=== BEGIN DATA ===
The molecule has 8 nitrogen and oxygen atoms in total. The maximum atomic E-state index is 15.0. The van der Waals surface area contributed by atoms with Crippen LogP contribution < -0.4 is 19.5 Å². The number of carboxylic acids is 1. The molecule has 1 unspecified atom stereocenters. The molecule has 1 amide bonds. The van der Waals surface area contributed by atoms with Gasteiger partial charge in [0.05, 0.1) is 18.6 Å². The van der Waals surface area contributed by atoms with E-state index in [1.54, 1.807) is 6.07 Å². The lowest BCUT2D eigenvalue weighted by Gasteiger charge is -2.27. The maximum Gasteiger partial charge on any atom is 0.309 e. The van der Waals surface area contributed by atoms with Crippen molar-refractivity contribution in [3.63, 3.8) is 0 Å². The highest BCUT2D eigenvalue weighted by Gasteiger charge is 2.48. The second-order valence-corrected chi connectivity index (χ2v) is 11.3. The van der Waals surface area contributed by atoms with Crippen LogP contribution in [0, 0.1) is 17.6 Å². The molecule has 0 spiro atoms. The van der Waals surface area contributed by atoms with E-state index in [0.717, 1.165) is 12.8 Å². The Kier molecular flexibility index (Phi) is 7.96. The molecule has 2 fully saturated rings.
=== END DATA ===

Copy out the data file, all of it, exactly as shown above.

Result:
The molecule has 8 nitrogen and oxygen atoms in total. The maximum atomic E-state index is 15.0. The van der Waals surface area contributed by atoms with Crippen LogP contribution < -0.4 is 19.5 Å². The number of carboxylic acids is 1. The molecule has 1 unspecified atom stereocenters. The molecule has 1 amide bonds. The van der Waals surface area contributed by atoms with Gasteiger partial charge in [0.05, 0.1) is 18.6 Å². The van der Waals surface area contributed by atoms with E-state index in [1.54, 1.807) is 6.07 Å². The lowest BCUT2D eigenvalue weighted by Gasteiger charge is -2.27. The maximum Gasteiger partial charge on any atom is 0.309 e. The van der Waals surface area contributed by atoms with Crippen molar-refractivity contribution in [3.63, 3.8) is 0 Å². The highest BCUT2D eigenvalue weighted by Gasteiger charge is 2.48. The second-order valence-corrected chi connectivity index (χ2v) is 11.3. The van der Waals surface area contributed by atoms with Crippen LogP contribution in [0, 0.1) is 17.6 Å². The molecule has 0 spiro atoms. The van der Waals surface area contributed by atoms with E-state index in [0.717, 1.165) is 12.8 Å². The Kier molecular flexibility index (Phi) is 7.96. The molecule has 2 fully saturated rings.